Financial Daily from THE HINDU group of publications
Thursday, Jun 13, 2002
Industry & Economy - Economic Offences
ECB violations: FERA cases to be dropped
NEW DELHI, June 12
THE Reserve Bank of India and the Government have decided not to proceed under the erstwhile Foreign Exchange Regulation Act (FERA) against top corporates, who had been served notices earlier for violating the guidelines on external commercial borrowings (ECBs).
The ECB guidelines state that a company raising loans from the overseas markets can retain it abroad until the capital expenditure is incurred for a period of one year. Retaining the funds for a longer spell would require the approval of the RBI.
Although some top corporates had not repatriated the funds within the stipulated time, leading to violation of the ECB guidelines in 1999-2000, the RBI has communicated to the Finance Ministry its in-principle decision not to treat these cases as a violation of the FERA, senior Finance Ministry officials said.
The Foreign Exchange Management Act (FEMA) which replaced the FERA in 2000 had a sunset clause which provided a two-year time frame for the Enforcement Directorate to file chargesheets relating to violations committed when FERA was in force.
The sunset clause lapsed on May 31, 2002 by which time the ED had issued notices to thousands of companies.
In early 2000, the Government and the RBI served a notice to Reliance Industries Ltd (RIL) on the violation of the ECB guidelines.
The company which had retained funds abroad for well over a year was then forced to repatriate funds aggregating $1.3 billion. Around the same time, a few other companies such as Tata Steel and Sterlite had also sought approval for retaining the funds raised by them through ECBs. Subsequently, all these companies had to repatriate their proceeds.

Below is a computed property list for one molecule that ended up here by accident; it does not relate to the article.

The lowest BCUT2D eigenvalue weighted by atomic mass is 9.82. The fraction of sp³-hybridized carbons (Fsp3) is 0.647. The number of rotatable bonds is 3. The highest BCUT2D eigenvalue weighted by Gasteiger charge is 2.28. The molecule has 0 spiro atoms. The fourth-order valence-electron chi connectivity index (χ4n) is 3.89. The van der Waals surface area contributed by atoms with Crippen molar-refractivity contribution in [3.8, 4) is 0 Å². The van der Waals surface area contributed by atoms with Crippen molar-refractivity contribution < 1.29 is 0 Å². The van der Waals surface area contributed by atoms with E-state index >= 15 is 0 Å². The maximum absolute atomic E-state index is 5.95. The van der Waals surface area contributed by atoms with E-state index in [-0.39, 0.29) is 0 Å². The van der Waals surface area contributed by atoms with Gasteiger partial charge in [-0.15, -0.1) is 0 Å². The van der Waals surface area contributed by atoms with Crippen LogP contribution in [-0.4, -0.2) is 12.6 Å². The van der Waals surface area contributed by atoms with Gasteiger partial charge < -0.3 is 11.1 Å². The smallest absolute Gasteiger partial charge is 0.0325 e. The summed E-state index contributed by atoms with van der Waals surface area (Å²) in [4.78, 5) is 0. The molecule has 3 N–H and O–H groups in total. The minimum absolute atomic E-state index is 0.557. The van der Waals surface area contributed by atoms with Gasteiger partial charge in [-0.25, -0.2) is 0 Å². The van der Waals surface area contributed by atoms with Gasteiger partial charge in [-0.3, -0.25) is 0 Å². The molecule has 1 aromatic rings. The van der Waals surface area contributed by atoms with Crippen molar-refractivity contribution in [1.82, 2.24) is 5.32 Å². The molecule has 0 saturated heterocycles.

In the case of RIL however, the Finance Ministry decided to withdraw the withholding tax exemption which is granted to all companies on a case-to-case basis when an ECB proposal is approved.
According to senior government officials, this was also due to the fact that the company had not adhered to the investment pattern stipulated by the RBI when the money is retained abroad.
The funds raised by companies have to be mandatorily placed in P1 or P2 instruments which are gilts, certificate of deposits or bank deposits with a top credit rating.
Although RIL challenged the Finance Ministry's decision, the Delhi High Court recently rejected the company's petition.
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